TV shows love putting their characters into therapy. This is relevant to my interests as both an unemployed therapist and someone who has spent over half her life in and out of therapy. I like to see how therapists are being portrayed in pop culture and to be honest, it’s not always that great. The most common feature of TV therapists is terrible, horrible boundaries. It makes for good drama, but in real life it’s terrible practice. So let’s check out some of these therapists.
Jason Seaver – Growing Pains: Jason Seaver was probably my first introduction to TV therapists. I don’t think we saw much of him in session, although I have a vague recollection of a suicidal patient that Dr. Seaver helps. The problem with Dr. Seaver’s practice is that it is in his own home. While many of us fantasize about walking right out of our bedroom into our office, this is bad practice for therapists because it creates a weird personal/professional boundary. But as far as actual therapy, he was probably a pretty decent therapist.
Dr. Katz – Dr. Katz Professional Therapist: This show premiered on Comedy Central when I was 12 and had just decided that I wanted to be a therapist when I grew up, so of course I was obsessed with it. Dr. Katz is one of those therapists that could actually be good for some people in real life. He’s not particularly engaging in session, but some people just need someone who will sit and listen to them whine and Dr. Katz fits the bill. He has this contradictory laid-back neuroticism about him that kind of appeals to me. And, as with all therapists – televised and real – he is struggling with his own issues in his personal life too.
Dr. Huang – Law and Order SVU: Dr. Huang is probably the best in my little list of TV therapists. He is insightful, gentle, and sympathetic. His boundaries are appropriate. Sometimes he feels stressed out, burnt out or overcome with vicarious trauma from a particularly difficult case. When he does he deals with it professionally and in a way that should be a model to all therapists. He is also able to be a therapeutic presence for the detectives without overstepping his bounds.
Dr. Melfi – The Sopranos: Dr. Melfi is a plot device to help us gain insight into Tony Soprano and make him seem more human. At that, she succeeds. At therapy? She blows. Dr. Melfi’s safety is put at risk by working with Tony, but she is willing to sacrifice her safety out of her own morbid curiosity about the inner-workings of a mobster. At its heart, Dr. Melfi’s therapy is just mental voyeurism. It drove me nuts that people always loved her character. Sure she was flawed and interesting. But the boundaries! No! So much of her mental energy was taken up with thinking about Tony Soprano that she should have dumped him by the end of the first season.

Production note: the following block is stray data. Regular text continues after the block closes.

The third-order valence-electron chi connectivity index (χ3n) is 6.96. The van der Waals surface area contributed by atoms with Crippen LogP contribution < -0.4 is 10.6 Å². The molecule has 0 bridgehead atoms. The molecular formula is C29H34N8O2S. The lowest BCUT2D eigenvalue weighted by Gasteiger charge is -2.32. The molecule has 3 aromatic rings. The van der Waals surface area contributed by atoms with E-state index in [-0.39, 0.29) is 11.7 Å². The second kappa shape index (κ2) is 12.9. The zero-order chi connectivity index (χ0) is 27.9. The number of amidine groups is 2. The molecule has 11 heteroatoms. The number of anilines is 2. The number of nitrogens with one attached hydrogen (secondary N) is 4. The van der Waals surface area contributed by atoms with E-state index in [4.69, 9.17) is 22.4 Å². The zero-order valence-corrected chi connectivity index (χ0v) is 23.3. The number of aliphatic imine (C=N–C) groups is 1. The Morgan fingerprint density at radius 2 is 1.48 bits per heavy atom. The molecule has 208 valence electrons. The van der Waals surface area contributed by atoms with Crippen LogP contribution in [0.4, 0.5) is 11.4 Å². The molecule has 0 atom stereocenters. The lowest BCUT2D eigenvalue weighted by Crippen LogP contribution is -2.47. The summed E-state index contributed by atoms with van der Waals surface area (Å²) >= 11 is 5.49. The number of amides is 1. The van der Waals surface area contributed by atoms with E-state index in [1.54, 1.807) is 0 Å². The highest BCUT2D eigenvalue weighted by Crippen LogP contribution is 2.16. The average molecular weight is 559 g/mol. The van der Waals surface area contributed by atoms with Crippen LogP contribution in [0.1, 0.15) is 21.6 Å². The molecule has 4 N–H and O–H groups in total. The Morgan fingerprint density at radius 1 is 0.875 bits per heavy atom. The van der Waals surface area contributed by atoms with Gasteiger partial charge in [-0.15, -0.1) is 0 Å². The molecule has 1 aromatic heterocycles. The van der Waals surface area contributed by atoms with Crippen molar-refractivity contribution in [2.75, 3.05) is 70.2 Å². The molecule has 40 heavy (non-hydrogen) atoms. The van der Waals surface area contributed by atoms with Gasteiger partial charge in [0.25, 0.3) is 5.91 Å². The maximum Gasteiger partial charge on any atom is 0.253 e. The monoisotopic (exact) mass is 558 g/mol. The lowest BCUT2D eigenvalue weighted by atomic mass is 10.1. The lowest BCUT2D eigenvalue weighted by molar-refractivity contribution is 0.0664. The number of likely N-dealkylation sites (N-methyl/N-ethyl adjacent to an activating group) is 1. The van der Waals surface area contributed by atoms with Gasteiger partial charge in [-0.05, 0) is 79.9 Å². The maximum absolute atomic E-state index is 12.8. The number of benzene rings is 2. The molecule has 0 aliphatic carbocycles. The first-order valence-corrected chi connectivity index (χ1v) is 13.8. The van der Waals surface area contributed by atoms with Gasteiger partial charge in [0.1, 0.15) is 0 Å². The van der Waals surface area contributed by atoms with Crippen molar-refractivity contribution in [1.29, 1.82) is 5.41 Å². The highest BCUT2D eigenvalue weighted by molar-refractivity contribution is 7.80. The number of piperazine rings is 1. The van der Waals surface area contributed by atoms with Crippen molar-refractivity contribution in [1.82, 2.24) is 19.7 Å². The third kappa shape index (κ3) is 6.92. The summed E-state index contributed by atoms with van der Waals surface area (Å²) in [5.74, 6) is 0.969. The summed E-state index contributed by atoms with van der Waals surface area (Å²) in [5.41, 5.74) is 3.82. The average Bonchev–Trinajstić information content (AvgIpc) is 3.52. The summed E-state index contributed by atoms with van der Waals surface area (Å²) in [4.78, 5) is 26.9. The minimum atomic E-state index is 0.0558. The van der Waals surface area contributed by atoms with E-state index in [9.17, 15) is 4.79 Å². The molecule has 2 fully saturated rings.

Dr Weston – In Treatment: Sure Gabriel Byrne’s accent is appealing. I wouldn’t mind sitting through therapy with him for an hour just to hear him talk. But then, one could get the same benefit from listening to him read the phone book and without the potential psychological damage. This show premiered when I was in graduate school and I was interested in it for the first few weeks. But with an episode airing every night, plus school and an internship that were all about therapy, plus my own therapy. Well, it was mental health overload, and something had to go. Sorry, Dr. Weston. Here’s another one with terrible boundaries, and his practice is also in his house. He was either overly-invested in his clients or too disengaged. He had all this weird sexual tension with one of his clients, which is obviously a Don’t. Although, I did like to discuss the show with my supervisor and it provided the framework for talking about what not to do in therapy. So there’s that. But otherwise I was unimpressed.
Dr. Sweets – Bones. Oh Baby Sweets. Yes he’s a genius. Yes his insights are good and very helpful for both case-solving and for Booth and Bones to realize they are in love but not actually act on it. But again with the boundaries! Out to drinks with your clients? Asking clients for advice on your own relationships? Those are some more don’ts. It’s really the FBI’s fault, because they set him up to consult on cases but also to act as a therapist for FBI agents, and you really shouldn’t be a therapist for people you have a professional relationship with. I guess at least his office isn’t also in his house?
Reality TV therapists – There are oh-so many reality TV therapists that I could write a whole post just about them. It seems like Dr. Phil paved the way for on-screen real “therapy”. And while I don’t have the same negative feelings that a lot of people have about Dr. Phil, I also don’t think you can do effective therapy in a 5 minute segment interrupted by commercial breaks. Then you have Intervention, Hoarders, Obsessed and the like – all which employ real therapists to work with people with real problems. As a whole I struggle with televised therapy. I can’t imagine, as an ethical professional, ever agreeing to let someone film me doing a session. But, individually I love some of the therapists. Intervention’s Jeff Van Vonderen, for instance. I love that he has stock lines he uses with every patient, because in reality your therapist probably does too.
And for your WTF Therapist:
Tracey Clark – Ally McBeal: I didn’t watch Ally McBeal when it was on, but knew about her therapist from random pop culture snippets. I looked it up on YouTube and here is her first session. My favorite part is where Dr. Tracey full-on cackles at Ally. I’d be lying if I said I’d never thought of doing that.